The U.S. government on Thursday filed new charges against Huawei, accusing the Chinese tech giant of a scheme to steal the intellectual property of U.S. companies.
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A U.S. district court in Brooklyn filed the indictment against Huawei after The Wall Street Journal reported Wednesday that U.S. officials have intelligence to prove China has backdoor access to the tech giant's mobile devices.
The document alleges "a pattern of obstruction" to hide illicit activities from U.S. investigators and adds new racketeering conspiracy counts. The U.S. had previously accused the company of bank fraud.
"Since at least in or about 2000 through the date of this Superseding Indictment, [Huawei] and others executed a scheme to operate and grow the worldwide business of [Huawei] and its parents, global affiliates and subsidiaries through the deliberate and repeated misappropriation of intellectual property of companies headquartered or with offices in the United States for commercial use," the indictment reads.
The indictment alleges that the Chinese tech giant "launched a formal policy instituting a bonus program to reward employees who obtained confidential information from competitors."
It claims Huawei misrepresented its ownership of an Iranian affiliate called Skycom and violated Department of Treasury sanctions that restrict business operations in Iran. Despite repeated denials to U.S. financial institutions, Huawei "was involved in numerous projects in North Korea" beginning in 2008, the indictment alleges.
The company is also accused of installing surveillance equipment that enabled Iran to spy on protesters during 2009 anti-government demonstrations there.
Huawei sought to "destroy and conceal evidence" of its Iran-based business when it learned in 2017 that the U.S. government had opened a criminal investigation, according to the document.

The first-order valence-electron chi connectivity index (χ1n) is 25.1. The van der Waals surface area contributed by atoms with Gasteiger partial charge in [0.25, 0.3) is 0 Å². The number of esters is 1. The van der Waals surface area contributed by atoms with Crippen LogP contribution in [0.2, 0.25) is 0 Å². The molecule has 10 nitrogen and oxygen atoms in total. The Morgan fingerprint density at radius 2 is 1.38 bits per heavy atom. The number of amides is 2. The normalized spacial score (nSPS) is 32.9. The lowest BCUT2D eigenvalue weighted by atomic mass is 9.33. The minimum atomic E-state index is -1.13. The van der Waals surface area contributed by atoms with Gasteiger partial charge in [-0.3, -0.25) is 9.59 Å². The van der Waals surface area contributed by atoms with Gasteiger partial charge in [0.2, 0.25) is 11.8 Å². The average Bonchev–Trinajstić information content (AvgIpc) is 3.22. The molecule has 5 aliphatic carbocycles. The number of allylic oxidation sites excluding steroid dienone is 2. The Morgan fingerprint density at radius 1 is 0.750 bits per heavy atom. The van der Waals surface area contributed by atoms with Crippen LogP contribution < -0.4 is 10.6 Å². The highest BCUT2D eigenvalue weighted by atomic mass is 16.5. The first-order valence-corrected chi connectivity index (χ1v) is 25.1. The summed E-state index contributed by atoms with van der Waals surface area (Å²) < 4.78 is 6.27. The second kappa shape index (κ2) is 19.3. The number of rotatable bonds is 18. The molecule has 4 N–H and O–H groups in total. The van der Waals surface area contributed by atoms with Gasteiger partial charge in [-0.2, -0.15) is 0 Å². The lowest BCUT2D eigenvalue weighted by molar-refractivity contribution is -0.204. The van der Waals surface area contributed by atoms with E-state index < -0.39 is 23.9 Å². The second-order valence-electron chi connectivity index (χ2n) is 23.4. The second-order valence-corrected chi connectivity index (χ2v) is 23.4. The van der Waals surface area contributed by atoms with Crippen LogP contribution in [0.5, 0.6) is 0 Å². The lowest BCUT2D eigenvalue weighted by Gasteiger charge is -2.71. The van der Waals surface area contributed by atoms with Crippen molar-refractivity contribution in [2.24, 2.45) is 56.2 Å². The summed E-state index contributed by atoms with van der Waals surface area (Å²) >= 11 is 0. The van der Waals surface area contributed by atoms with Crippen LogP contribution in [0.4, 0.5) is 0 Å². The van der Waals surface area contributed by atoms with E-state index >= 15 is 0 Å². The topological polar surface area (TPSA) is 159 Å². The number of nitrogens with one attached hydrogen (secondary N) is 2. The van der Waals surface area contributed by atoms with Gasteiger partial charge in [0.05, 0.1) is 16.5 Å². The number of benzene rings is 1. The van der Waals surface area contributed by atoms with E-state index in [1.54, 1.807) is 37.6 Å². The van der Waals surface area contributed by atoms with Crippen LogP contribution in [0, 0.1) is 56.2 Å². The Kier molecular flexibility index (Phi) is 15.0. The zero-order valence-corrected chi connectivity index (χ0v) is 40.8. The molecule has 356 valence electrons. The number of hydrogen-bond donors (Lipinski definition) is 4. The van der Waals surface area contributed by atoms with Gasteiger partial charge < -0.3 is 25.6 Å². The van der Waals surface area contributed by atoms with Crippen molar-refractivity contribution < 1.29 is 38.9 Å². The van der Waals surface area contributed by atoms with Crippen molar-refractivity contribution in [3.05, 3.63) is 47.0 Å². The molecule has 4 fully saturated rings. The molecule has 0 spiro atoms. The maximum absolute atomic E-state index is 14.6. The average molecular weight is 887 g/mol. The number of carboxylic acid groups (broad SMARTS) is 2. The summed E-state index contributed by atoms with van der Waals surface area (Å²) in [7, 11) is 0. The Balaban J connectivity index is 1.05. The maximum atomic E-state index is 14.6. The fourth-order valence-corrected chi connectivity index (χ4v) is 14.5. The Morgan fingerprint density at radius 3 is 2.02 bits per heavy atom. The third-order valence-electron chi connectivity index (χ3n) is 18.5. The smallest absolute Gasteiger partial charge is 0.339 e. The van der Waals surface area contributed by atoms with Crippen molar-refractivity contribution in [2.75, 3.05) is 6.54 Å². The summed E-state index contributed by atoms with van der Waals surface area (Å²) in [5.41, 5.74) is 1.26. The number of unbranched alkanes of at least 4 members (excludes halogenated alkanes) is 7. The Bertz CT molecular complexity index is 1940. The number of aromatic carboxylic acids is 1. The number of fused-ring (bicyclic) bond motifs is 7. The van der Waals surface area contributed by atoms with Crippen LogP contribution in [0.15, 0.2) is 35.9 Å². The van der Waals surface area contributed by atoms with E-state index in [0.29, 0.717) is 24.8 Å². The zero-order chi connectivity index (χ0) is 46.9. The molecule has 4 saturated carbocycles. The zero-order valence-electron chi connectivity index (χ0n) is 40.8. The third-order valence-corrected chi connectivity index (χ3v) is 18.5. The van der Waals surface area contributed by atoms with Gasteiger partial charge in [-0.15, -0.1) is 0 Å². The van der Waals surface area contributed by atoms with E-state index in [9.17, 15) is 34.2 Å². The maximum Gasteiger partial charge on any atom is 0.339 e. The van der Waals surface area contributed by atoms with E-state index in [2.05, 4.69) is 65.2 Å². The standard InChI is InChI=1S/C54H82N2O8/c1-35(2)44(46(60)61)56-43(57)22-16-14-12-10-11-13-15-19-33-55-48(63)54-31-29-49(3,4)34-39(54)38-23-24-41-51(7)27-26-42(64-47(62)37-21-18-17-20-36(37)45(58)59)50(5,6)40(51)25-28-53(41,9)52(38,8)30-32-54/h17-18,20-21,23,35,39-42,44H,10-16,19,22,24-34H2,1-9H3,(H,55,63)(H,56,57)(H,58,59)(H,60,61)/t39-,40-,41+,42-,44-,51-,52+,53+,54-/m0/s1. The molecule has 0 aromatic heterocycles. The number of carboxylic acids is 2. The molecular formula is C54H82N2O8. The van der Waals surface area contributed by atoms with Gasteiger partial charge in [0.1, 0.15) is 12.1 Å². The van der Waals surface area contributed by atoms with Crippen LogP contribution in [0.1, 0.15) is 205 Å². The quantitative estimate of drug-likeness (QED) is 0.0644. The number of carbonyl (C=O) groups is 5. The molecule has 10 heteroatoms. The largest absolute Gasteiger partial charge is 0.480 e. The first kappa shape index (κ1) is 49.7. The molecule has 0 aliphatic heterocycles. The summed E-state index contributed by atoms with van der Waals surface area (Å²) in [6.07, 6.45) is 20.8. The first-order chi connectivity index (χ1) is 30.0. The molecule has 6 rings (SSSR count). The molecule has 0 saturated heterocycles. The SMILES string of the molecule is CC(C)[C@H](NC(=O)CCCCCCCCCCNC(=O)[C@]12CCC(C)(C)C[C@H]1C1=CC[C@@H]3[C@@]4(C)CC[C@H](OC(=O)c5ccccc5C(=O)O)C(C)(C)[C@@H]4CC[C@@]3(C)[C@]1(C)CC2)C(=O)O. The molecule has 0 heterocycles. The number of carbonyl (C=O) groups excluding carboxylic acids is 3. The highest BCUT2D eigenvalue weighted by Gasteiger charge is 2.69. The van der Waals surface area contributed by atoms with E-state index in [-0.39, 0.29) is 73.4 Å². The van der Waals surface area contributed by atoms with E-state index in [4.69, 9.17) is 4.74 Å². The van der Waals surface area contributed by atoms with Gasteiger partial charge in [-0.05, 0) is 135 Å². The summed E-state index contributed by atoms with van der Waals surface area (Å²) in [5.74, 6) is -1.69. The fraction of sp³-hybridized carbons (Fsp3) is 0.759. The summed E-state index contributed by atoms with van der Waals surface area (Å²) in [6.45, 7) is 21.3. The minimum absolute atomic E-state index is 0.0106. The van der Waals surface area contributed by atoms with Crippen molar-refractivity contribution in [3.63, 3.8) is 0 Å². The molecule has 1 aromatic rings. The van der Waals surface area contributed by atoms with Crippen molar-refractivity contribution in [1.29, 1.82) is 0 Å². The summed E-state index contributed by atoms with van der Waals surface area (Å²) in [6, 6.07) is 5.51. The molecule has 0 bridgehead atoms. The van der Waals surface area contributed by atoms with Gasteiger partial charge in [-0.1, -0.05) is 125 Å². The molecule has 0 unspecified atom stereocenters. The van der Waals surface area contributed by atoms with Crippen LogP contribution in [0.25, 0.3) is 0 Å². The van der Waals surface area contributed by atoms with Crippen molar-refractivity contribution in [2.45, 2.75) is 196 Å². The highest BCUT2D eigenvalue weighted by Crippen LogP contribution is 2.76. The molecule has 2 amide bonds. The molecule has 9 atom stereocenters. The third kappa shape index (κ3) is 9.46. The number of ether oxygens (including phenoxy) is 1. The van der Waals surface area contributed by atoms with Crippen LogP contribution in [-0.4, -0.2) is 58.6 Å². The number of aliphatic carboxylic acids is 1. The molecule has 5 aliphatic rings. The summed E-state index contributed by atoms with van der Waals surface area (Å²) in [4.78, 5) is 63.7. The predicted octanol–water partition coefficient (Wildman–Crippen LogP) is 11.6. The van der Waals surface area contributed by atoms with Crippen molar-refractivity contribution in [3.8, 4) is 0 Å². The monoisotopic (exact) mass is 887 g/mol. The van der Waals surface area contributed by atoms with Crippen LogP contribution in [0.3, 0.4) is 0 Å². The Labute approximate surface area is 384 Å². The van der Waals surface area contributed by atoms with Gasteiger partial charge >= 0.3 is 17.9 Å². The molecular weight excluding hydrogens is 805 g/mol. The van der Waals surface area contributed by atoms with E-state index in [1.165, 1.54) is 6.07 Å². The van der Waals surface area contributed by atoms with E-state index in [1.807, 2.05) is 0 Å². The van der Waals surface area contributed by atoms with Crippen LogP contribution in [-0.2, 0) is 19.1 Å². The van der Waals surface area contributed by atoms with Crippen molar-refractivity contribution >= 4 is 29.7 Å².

The tech giant responded to the indictment in a Thursday statement, calling the allegations "unfounded and unfair."
"This new indictment is part of the Justice Department’s attempt to irrevocably damage Huawei’s reputation and its business for reasons related to competition rather than law enforcement," Huawei said.
"These new charges are without merit and are based are based largely on recycled civil lawsuits from last 20 years that have been previously settled, litigated and in some cases, rejected by federal judges and juries. The government will not prevail on its charges which we will prove to be both unfounded and unfair," the tech company added.
The case comes as the Trump administration is raising national security concerns about Huawei and lobbying Western allies against including the company in wireless, high-speed networks.
The administration strongly opposed the United Kingdom's decision to allow Huawei to help build limited parts of its 5G wireless network.
"We can prove that our equipment is not subject to any influence for the Chinese government, and we can prove that our employees are not subject to the Communist government," Purdy told FOX Business' Maria Bartiromo.
The Associated Press contributed to this report.